The Annual Preparedness Warning Message
: Readers to my posts over the past few years know that I can be a little obsessive about emergency preparedness. This year I will back off for a variety of reasons. First, you don’t need me constantly carping about how ill prepared we are as a society, last year’s hurricanes proved me right. As I write it is day 9 in this year’s hurricane season and the first storm may be developing this evening in the gulf. Those who live there (including my parents, aunt and uncle, and dear friends) know what to do. The rest aren’t going to prepare one lick more just because they read it here.
But tonight I began to ponder real preparedness. I saw on The Weather Channel that they were doing a special this week on a feature that they did PRIOR to Katrina on the dangers of living in New Orleans (a city known for being below sea level on the gulf coast). I know that there were/are a lot of fine people who live there, but I am baffled at the surprise when a hurricane devastated their city. How can any community live with such blinders on? When we vacationed there a couple of years ago they almost bragged about how the city was built below sea level and the first major storm could sink it. Well, it did.
I then took inventory of where we live. What are the potential dangers of living here at the Digital Ranch. Well, nothing serious. We live in a rural area that will probably survive better than most, maybe.
So I stopped to consider some of the popular disaster movies and think how they might effect us. Volcanoes are pretty much a non-issue here, we don’t even have big hills. I think that the closest potential bad mountain is a thousand miles away. I was living in Seattle when Mt. St. Helens blew her top, I think that we are safe out here. Then there is the wildfires that tend to destroy hundreds of homes each year. Not a problem here. We are 50 feet from a forest, but the undergrowth was cleared two year ago and the woods never really get dry here.
Finally I came across the one that could really do damage, earthquake. We experienced a really bad one a hundred years ago at the other end of the state, and that is something that I guess could happen anywhere at any time. But what of those who live on a fault line, are they any different than those who lived in a city below sea level on the gulf coast? This year is the 100th anniversary of the Great San Francisco Earthquake of 1906. A recent study said that if that were to happen again today (and all scientists agree that it is either possible or inevitable) it would displace some 250,000 homes (damaged to the point of being condemned), 10,000 office buildings, and 1,500 deaths. The total cost would be in the neighborhood of potentially $120,000,000,000.00 ($120b).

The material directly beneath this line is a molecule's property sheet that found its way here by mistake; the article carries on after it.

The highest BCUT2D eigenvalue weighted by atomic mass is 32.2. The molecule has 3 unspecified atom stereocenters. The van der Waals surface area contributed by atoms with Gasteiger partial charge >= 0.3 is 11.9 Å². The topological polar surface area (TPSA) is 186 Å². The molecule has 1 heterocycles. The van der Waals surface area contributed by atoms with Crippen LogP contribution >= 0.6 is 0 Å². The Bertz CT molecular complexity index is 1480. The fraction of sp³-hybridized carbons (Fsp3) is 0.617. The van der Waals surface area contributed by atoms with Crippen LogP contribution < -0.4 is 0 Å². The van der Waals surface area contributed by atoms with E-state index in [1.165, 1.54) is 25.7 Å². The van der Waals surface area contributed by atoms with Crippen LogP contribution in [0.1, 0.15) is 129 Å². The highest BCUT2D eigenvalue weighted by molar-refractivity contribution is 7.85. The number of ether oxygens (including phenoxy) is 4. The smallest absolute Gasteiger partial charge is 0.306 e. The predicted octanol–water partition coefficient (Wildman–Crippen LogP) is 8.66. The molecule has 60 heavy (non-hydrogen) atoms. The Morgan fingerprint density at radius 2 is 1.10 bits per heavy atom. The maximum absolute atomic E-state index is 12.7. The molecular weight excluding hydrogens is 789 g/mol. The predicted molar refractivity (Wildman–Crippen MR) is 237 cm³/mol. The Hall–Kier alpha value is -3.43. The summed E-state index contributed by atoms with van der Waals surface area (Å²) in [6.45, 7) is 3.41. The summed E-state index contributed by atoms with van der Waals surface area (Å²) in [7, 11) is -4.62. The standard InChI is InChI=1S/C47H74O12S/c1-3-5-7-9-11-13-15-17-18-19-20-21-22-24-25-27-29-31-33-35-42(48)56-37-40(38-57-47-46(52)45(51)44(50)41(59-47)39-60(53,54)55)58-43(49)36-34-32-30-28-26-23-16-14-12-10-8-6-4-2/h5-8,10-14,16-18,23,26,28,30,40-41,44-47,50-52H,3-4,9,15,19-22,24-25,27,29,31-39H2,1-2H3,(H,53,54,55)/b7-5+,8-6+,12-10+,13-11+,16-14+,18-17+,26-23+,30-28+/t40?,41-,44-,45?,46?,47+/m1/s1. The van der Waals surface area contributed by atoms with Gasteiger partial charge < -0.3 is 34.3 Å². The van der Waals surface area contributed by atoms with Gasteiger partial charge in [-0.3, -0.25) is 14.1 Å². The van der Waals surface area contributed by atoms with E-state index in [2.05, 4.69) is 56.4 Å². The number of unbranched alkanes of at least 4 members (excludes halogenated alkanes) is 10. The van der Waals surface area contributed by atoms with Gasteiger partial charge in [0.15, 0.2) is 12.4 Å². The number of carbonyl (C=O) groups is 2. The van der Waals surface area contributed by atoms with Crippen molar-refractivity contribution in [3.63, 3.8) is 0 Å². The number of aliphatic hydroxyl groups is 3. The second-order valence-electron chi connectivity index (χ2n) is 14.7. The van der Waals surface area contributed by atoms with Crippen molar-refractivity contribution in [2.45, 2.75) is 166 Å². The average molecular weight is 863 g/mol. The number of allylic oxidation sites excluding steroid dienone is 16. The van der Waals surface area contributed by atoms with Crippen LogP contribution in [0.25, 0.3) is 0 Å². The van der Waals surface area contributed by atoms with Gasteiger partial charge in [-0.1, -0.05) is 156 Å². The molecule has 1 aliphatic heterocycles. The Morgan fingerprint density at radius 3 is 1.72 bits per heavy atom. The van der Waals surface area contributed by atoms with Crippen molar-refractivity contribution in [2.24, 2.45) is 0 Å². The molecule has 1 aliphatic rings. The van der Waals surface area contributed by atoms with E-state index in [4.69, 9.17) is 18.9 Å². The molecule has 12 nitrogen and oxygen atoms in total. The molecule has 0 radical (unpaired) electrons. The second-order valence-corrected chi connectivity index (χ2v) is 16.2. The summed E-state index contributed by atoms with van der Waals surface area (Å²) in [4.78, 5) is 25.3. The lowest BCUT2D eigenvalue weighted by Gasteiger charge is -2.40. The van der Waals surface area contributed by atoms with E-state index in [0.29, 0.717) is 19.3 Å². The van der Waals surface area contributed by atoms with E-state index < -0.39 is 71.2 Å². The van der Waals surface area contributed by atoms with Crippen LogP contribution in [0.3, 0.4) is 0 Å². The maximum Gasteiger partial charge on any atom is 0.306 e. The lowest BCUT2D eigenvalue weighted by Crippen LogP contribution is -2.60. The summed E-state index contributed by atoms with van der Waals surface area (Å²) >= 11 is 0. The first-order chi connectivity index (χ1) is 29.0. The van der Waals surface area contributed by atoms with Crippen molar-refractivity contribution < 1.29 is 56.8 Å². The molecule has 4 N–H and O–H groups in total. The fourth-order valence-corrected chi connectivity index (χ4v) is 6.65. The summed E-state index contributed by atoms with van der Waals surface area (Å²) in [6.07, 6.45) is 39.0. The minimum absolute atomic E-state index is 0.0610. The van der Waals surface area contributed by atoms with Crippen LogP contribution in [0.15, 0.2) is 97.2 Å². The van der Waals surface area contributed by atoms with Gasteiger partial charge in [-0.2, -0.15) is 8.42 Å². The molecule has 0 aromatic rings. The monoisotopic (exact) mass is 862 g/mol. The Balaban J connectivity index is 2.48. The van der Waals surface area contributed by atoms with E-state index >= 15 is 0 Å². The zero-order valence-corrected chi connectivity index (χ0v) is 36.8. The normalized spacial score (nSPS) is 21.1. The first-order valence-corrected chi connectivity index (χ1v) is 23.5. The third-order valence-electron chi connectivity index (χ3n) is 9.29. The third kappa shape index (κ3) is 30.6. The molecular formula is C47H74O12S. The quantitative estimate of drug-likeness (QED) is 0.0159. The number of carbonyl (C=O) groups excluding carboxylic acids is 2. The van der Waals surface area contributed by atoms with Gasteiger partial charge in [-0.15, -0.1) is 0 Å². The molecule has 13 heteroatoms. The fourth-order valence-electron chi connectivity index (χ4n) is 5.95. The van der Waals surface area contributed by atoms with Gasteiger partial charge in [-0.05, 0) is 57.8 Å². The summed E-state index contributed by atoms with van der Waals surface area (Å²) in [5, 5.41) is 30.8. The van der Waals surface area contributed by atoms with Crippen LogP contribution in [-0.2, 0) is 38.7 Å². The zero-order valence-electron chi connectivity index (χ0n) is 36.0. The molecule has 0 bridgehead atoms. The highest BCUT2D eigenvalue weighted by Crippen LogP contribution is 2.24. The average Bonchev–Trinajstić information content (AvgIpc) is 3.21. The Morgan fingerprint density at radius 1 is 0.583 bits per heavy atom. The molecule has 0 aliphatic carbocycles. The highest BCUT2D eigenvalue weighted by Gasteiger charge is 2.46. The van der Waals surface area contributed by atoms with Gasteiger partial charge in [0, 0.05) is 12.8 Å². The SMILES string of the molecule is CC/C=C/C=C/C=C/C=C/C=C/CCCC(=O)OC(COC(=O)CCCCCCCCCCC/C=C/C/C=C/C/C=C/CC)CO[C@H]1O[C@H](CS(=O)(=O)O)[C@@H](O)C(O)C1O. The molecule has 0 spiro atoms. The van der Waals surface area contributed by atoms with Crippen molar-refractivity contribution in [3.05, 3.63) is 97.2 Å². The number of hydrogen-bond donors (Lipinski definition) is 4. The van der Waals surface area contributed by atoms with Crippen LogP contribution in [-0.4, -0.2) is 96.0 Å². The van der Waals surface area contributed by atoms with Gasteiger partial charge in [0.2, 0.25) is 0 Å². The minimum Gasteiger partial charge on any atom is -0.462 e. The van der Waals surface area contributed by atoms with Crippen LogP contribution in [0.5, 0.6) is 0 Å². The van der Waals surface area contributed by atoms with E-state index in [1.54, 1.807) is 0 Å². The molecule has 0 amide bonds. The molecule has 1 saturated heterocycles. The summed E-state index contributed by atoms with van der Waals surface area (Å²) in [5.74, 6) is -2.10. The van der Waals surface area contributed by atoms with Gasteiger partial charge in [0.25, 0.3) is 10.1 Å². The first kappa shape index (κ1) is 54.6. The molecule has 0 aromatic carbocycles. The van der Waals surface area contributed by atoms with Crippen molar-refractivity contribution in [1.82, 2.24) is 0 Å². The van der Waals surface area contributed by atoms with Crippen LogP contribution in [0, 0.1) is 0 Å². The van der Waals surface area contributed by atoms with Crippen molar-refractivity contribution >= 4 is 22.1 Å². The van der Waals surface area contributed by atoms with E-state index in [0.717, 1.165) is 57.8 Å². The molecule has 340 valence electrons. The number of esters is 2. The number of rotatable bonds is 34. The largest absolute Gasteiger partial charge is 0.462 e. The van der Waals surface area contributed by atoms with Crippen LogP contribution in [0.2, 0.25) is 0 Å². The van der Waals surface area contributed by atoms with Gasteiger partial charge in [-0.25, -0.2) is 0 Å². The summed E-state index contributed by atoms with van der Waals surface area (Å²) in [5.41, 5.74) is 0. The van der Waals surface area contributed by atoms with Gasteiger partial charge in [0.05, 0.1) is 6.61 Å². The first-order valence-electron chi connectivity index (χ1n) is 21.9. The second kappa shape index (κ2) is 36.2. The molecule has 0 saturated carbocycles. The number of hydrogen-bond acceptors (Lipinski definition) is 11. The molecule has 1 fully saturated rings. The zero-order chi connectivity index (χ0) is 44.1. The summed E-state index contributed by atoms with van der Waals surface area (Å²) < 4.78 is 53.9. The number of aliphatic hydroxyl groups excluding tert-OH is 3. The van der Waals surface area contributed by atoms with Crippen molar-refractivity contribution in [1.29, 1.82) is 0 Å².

Then there is the question of what to do with the 250,000 families that are now without a home. What to do about that! And if you think that the folks in New Orleans made a stir about not getting taking care of, just wait until the core of the nation’s wealthiest liberals is displaced. Oh my! And if it happens in the next few years it will all be the blame of a Republican governor who get the full force of it all. And you know that you will hear all of the displaced people saying that they had no idea that it could happen. This despite the fact that they have seen some terrible earthquakes in our life times (okay, for old guys like me it is in our life times!) and every business and school has earthquake drills (I know, I was born there). Its going to happen and it is going to make Katrina look like a breeze in a field compared to the damage that can happen from “The Big One”.
Think I will go make sure the batteries in the flashlight are fresh.